March 25, 2015. Posted by Rhonda Hamilton.
We make the most of our first full day in South Africa, visiting the sites and meeting the people of Johannesburg and Soweto.
Johannesburg's Apartheid Museum offers stark reminders of South Africa's racially divided past – starting at the front door.
Visitors are randomly assigned tickets as “white” or “non-white,” then must enter through separate turnstiles, as was the practice under the now-defunct Apartheid laws.
The museum offers vivid and heart-wrenching details of Apartheid’s dehumanizing and violent history. It also turns the page to the new era ushered in by Nelson Mandela in 1994. Mandela was a beloved leader and is the father of the “Rainbow Nation” we see today.
There’s a wall where Apartheid Museum visitors are encouraged to write how they’re going to make a world a better place, in memory of Mandela.
WBGO's Simon Rentner asks Shirley Hatcher, a member of our group, what she wrote on the wall. She emotionally responds that “She’s home” - and that she’ll share the museum’s lessons with her children.
The memory of Mandela – or Madiba, as he was affectionately known - is everywhere. We visit the Soweto home he briefly shared with his wife Winnie after his release from prison in 1990. A few blocks away, there’s the home of another Nobel Peace Prize winner - Archbishop Desmond Tutu!
Mandela gave his first speech after his release from prison at Johannesburg's FNB Stadium. In 2013, his memorial service was also held at this site.
Completed in 1989, it is also known as Soccer City, and was renovated and expanded 20 years later to accommodate the World Cup. Locals call it “The Calabash” because its shape resembles an African gourd.
You have to see this stadium in person to appreciate its massiveness. It’s the largest in Africa, and seats almost 100,000.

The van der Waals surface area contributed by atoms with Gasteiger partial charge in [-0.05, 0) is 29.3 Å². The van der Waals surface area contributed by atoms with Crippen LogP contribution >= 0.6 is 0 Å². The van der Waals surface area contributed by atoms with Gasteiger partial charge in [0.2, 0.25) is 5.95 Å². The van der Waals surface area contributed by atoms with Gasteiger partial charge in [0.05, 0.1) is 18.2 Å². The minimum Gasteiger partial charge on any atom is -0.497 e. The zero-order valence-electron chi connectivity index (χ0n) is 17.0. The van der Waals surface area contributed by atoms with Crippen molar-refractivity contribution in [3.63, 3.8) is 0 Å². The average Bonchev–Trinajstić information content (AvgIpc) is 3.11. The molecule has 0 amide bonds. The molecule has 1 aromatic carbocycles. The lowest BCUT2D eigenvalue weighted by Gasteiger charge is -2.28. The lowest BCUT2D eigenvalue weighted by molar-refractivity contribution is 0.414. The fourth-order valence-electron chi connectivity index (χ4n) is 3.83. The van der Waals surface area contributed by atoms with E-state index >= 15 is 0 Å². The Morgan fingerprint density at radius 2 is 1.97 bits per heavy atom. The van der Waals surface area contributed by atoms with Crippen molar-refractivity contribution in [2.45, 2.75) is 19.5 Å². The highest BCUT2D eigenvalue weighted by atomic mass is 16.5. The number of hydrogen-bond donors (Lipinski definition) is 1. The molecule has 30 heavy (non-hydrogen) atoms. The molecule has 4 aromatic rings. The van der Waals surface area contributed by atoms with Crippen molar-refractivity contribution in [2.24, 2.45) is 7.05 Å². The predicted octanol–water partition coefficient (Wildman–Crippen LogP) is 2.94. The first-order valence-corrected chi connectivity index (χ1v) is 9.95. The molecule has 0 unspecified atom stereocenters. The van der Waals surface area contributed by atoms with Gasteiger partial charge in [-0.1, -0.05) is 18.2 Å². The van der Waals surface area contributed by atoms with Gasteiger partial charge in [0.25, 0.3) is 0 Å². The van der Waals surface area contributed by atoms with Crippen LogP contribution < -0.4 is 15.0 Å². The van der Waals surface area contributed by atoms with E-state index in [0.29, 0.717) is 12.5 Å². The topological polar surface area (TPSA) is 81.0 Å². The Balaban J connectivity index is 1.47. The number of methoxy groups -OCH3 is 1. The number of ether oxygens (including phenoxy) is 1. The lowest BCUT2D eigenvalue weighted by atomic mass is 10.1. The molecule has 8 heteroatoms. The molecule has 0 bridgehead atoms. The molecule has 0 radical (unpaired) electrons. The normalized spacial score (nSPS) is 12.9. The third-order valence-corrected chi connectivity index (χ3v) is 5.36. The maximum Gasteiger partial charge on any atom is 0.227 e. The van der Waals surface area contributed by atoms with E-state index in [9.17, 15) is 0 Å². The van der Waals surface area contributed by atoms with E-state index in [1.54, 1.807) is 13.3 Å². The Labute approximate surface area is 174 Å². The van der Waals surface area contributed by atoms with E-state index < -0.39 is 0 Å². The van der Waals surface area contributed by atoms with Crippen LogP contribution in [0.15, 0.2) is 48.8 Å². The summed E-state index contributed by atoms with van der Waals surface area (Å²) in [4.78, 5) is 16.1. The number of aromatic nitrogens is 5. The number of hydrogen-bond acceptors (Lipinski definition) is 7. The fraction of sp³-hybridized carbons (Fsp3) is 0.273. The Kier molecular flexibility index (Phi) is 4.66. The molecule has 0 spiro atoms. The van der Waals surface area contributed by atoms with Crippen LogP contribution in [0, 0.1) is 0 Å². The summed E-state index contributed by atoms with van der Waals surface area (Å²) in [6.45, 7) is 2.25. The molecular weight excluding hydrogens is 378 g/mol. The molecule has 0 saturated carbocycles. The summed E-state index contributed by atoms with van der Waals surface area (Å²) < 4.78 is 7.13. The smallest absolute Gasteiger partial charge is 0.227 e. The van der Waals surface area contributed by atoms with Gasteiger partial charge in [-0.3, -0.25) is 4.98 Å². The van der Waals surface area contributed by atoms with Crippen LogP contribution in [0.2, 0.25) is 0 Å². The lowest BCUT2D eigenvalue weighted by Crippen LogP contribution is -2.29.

As we drive by, one member of our group exclaims, “It’s ginormous!!!”
Up next: the sights, sounds – and tastes – of Soweto, so stay tuned!
© 2015 WBGO
March 24, 2015
The late, distinctively melodic jazz composer Kenny Wheeler was also a great trumpet player, though, being famously self-effacing, often declined to toot his own horn about his talents. Many musicians sang his praises, though, and when he died in 2014, saxophonist Steve Treseler and trumpeter Ingrid Jensen were inspired to revisit his music. As they traded notes and arrangements, they realized they had to record these tunes which had been so influential to their growth as musicians. So Jensen, herself a Pacific Northwest native, brought herself and her top-notch rhythm section to Treseler's hometown of Seattle, Wash. to make an album — and play some of it for the public.
Jazz Night In America flew to Seattle to capture Steve Treseler and Ingrid Jensen's tribute to Kenny Wheeler, live from the musician-owned Royal Room.
Steve Treseler, tenor saxophone; Ingrid Jensen, trumpet/effects; Geoff Keezer, piano; Martin Wind, bass; Jon Wikan, drums; Katie Jacobson, voice.
© 2015 WBGO
March 24, 2015. Posted by Tim Wilkins.
Saxophonist James Carter talks with Michael Bourne about his performances this week in the four-day James Moody 90th Birthday Celebration to raise scholarship funds for Newark youth. Carter also performs at New York's Birdland April 14-18 with his organ trio. Enjoy!
© 2015 WBGO